“But there is nevertheless great value in knowing the that…” —Jacques Barzun
I merely borrow a line from cultural historian Barzun (1907-2012) because it contains the word “that.” And “that,” ladies and gentlemen, is what I’d like to touch on today. In context he refers to some of the deeper undercurrents of understanding, experience and wisdom to be found when studying history (something of which I am a hearty proponent). That is to what the that in that sentence refers.
Use your words
Bob Goff’s excellent Love Does includes a brief mention of why we shouldn’t use the word “that” in writing. Citing an admonition from his friend Donald Miller (whom I haven’t read), he says the word “that” is one to avoid. And while he also says that Miller didn’t give an explanation as to why, he admits that maybe, grammatically, there could be times that call for its use. Its main usage—the usage Goff (and Miller) decry in Love Does—is a pronoun referring to (or else one that modifies) the antecedent. The antecedent, if you didn’t already know, is whatever object or thing that was mentioned previously. Now, I understand what he’s saying and in all honesty, since having read that chapter in Love Does (How else can I say it?), I’ve come to see and avoid an unnecessary usage of the word “that.” That being said, there are times, as Goff alluded to and that I acknowledge as well, that “that” is necessary, in my opinion.
A quick example. Say I wanted a sentence to help explain why “that” was unnecessary. How 'bout this? There’s a word that you should avoid using unnecessarily—even to the point of looking out for it and omitting it should you find yourself having inserted it in a sentence or thought. Did you know that the first part of the former sentence would have read a little smoother had “that” not been there? Here: There’s a word you should avoid using unnecessarily… Read through it again without “that” and you’ll see what I mean. Simple as that.
“Let no corrupt communication proceed out of your mouth, but that which is good to the use of edifying, that it may minister grace unto the hearers.” (Ephesians 4:29)
Use someone else’s words
As if there were always a falsification or counterpoint to every utterance expressed under the sun, turn over with me to a certain edition of the seminal, exceptional, essential Christian classic The Practice of the Presence of God. A brief backstory: translated from the French, Brother Lawrence’s story is one of humble simplicity and extraordinary holy power. Herein is a man who loved and knew God and walked with him day by day, moment by moment and formed a highly unique relationship with the Lord of Creation whilst making meals and cleaning pots and pans in the little monastery kitchen where he spent the rest of his life. This, after finding out that military service wasn’t for him. The first part of the book (at least the 1967 Revell/Spire paperback edition) is his Conversations. It is not abundantly clear who’s conversing with Brother Lawrence but in each Conversation (there are six) the speaker lists the initial topic. Then, strangely enough, each paragraph beyond begins with the word “That.” Unconventional as it may be, the individual who is conversing with Bro. Lawrence is using “that” to refer back to what the original paragraph stated. Herein—while the usage may be a tad different than the one decried by Goff and Miller—it is essential and even archaic by today’s lexical and literary standards. I love it though (same reason I love the King James Version) because it makes me think. I somehow intuit through the spirit and character of the book that something of note, of worth—something perhaps lost to the modern age—is herein. The word “that,” in this instance, doing right by me and, by extension, my retention and comprehension.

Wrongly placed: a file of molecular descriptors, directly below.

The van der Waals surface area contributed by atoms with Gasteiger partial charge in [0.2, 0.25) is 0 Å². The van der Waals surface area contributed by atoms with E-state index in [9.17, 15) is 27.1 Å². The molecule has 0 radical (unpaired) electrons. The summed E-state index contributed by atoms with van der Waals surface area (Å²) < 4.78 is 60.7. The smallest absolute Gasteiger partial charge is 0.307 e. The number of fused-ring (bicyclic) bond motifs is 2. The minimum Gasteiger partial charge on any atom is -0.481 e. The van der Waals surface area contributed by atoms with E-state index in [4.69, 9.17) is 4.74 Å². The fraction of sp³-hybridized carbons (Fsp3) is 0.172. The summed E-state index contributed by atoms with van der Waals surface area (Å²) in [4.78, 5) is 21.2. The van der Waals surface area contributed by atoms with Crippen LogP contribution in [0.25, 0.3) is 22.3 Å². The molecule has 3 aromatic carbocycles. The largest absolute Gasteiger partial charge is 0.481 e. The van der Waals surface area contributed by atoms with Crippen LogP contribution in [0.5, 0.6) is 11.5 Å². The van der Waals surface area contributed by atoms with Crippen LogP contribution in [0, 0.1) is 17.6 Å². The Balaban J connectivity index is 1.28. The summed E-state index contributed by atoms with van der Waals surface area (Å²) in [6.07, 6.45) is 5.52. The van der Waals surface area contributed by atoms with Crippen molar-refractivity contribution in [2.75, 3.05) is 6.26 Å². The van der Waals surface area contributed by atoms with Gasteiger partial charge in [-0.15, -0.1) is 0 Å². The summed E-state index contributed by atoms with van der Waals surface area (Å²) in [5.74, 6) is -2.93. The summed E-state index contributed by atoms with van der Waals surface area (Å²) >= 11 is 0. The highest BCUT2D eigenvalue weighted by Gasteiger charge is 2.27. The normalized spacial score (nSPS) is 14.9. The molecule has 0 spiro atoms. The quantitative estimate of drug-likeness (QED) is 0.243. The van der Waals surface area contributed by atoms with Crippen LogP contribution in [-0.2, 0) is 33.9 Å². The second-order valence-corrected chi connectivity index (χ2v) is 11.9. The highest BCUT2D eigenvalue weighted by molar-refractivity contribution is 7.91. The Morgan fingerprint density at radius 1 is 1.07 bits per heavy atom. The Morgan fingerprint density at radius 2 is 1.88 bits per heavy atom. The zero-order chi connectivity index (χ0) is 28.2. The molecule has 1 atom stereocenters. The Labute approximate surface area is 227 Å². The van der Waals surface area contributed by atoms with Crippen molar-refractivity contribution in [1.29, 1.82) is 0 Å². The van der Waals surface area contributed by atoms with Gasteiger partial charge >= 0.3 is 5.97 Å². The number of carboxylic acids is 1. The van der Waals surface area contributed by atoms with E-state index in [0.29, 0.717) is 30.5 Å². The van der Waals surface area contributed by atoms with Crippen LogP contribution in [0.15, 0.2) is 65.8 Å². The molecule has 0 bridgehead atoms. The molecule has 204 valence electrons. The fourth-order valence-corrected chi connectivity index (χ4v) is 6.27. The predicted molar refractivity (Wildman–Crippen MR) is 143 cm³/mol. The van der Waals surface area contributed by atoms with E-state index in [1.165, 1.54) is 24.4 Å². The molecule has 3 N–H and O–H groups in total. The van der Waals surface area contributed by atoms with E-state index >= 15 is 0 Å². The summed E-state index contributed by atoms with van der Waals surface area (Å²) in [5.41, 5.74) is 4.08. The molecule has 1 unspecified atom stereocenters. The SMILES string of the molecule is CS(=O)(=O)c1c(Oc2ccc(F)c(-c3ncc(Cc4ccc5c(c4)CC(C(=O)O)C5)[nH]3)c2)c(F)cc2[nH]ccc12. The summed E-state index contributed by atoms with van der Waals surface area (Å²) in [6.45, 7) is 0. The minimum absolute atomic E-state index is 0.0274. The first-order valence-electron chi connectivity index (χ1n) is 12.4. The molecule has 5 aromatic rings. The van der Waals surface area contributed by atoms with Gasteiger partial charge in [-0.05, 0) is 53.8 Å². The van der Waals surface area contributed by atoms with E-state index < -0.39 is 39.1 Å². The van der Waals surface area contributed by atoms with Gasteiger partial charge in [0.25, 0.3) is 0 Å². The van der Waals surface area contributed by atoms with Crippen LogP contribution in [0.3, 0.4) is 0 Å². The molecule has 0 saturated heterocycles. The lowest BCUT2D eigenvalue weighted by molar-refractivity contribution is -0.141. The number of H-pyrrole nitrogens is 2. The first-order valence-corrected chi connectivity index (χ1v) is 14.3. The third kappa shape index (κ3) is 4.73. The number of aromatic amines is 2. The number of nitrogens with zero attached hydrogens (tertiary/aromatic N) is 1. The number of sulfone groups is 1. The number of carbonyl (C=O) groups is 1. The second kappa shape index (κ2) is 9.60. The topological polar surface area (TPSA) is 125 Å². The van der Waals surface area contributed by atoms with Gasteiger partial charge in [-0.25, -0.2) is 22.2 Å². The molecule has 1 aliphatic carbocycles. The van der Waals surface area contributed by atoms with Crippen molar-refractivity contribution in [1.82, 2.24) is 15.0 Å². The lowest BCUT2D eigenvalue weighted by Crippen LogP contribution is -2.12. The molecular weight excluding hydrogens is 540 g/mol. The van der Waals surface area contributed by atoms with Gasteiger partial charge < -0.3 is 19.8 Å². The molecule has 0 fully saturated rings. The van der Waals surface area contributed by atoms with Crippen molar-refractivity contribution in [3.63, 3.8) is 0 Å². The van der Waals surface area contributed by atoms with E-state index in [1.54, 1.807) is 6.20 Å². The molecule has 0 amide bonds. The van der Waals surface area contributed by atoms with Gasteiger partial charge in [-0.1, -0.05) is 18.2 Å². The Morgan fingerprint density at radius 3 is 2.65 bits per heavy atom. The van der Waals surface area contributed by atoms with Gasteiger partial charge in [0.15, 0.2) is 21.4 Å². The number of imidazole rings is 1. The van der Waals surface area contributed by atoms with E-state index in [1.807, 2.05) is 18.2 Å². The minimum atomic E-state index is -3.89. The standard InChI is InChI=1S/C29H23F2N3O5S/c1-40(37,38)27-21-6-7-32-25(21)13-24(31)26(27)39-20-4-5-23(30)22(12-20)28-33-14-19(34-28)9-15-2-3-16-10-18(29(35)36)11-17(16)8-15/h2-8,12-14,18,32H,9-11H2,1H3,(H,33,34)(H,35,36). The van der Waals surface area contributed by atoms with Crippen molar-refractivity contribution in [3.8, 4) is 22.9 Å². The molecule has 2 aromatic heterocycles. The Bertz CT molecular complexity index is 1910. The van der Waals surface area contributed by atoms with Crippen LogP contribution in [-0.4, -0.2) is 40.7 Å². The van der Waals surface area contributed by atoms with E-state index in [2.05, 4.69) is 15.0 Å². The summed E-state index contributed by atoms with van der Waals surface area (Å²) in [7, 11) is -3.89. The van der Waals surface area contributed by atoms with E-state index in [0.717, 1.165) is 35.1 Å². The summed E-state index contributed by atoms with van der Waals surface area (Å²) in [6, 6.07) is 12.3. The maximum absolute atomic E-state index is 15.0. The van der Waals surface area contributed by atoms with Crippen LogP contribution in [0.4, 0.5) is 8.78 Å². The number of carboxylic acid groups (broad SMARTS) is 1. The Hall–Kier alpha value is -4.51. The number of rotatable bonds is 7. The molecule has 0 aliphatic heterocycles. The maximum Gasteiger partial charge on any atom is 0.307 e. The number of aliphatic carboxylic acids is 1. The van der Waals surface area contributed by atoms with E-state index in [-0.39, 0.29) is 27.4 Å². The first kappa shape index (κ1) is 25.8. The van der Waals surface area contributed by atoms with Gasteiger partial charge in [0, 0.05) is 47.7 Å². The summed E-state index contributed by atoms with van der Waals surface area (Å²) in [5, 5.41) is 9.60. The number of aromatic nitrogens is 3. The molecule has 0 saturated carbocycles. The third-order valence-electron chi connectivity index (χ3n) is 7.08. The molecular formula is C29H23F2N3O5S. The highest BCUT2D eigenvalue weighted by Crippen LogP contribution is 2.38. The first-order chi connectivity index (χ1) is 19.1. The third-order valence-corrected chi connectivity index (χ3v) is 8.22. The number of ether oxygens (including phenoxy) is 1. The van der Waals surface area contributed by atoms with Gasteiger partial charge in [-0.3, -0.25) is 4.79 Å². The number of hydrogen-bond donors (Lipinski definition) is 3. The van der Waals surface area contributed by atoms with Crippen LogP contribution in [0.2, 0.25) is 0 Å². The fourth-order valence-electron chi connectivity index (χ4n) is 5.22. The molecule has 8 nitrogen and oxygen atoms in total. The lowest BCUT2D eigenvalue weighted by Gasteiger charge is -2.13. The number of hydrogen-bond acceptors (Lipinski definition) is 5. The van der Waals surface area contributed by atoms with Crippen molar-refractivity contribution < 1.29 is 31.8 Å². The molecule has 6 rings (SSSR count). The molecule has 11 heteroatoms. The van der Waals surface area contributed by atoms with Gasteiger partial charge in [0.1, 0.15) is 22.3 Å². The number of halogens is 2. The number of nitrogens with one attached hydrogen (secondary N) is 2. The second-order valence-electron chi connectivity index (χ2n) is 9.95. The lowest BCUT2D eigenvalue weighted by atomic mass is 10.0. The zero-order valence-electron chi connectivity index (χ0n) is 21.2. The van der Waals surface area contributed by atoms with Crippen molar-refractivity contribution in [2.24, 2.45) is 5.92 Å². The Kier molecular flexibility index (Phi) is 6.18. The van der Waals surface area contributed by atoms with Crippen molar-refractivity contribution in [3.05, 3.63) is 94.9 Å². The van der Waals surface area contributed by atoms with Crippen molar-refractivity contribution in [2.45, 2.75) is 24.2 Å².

A quick aside, what the editor (or translator) of this edition of The Practice of the Presence of God is using is something known as an elliptical sentence. “That”, in this case, referring to the antecedent and by the end of the Conversation something the reader must keep in view. I assure you that it’s worth reading on.
In closing, may I re-present my recommendation for utilizing what influences are available to you (that God is no doubt using to bless you; remember: I took Miller and Goff’s rule to heart) but then respecting history (Barzun is worth reading as well) and seeing if maybe, just maybe there’s a good reason to forge your own creative path and make it work for you. For crying out loud! It’s not until you truly understand (and respect) a rule that you can bend, or in some cases break it.
“I will worship toward Thy holy temple, and praise Thy name for Thy lovingkindness and for Thy truth: for Thou hast magnified Thy word above all Thy name.” (Psalm 138:2, emphasis mine)
Keep Jesus and view and don’t forget to keep writing! God bless you.